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Comparing bivalent and quadrivalent HPV vaccines

BMJ 2011; 343 doi: (Published 27 September 2011) Cite this as: BMJ 2011;343:d5720

This article has a correction. Please see:

  1. René H M Verheijen, professor of gynaecological oncology
  1. 1Division of Women and Baby, Gynaecological Oncology, University Medical Centre Utrecht, Utrecht 3584 CX, Netherlands
  1. r.verheijen{at}

Modelling can help, but the tender price determines cost

In September 2008, the Department of Health in the United Kingdom started a national vaccination programme of human papillomavirus (HPV) in 12-13 year old schoolgirls. A catch-up programme for girls up to the age of 18 was simultaneously started. At that time, Jit and colleagues reported cost comparisons of the two available vaccines.1 Their cost threshold analysis showed that if the bivalent vaccine, Cervarix, which protects against HPV types 16 and 18, cost £13 (€15; $21) to £21 less per dose than the quadrivalent vaccine, Gardasil, both vaccines would be equally cost effective, although the bivalent vaccine would be less effective because it does not prevent anogenital warts. In an accompanying editorial, Kim concluded that policy decisions would continue to benefit from such model based analysis.2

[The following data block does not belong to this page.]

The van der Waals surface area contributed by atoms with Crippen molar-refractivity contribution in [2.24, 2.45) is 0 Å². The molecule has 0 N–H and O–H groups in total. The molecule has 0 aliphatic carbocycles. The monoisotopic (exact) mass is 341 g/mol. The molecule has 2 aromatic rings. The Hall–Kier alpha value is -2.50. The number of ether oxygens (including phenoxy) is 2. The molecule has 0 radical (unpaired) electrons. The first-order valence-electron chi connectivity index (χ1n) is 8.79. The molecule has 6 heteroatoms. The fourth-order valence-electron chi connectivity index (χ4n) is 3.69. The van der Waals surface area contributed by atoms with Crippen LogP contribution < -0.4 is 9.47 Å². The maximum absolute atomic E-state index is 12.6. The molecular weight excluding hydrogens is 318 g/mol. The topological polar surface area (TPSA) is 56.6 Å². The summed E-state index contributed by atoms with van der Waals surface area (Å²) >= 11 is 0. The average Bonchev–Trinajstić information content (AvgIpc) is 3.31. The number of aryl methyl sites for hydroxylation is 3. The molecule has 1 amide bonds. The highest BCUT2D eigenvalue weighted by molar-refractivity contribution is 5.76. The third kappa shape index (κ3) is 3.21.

Now, three years later, a political decision is again needed on the continuation of the vaccination programme, and Jit and colleagues have re-evaluated the two vaccines, taking into account more potential differences between the vaccines (doi:10.1136/bmj.d5775).3 They conclude that at the same price level the quadrivalent vaccine is still more cost effective and that the price differential between both vaccines seems larger than stated in their previous analysis.

In 2008 it …

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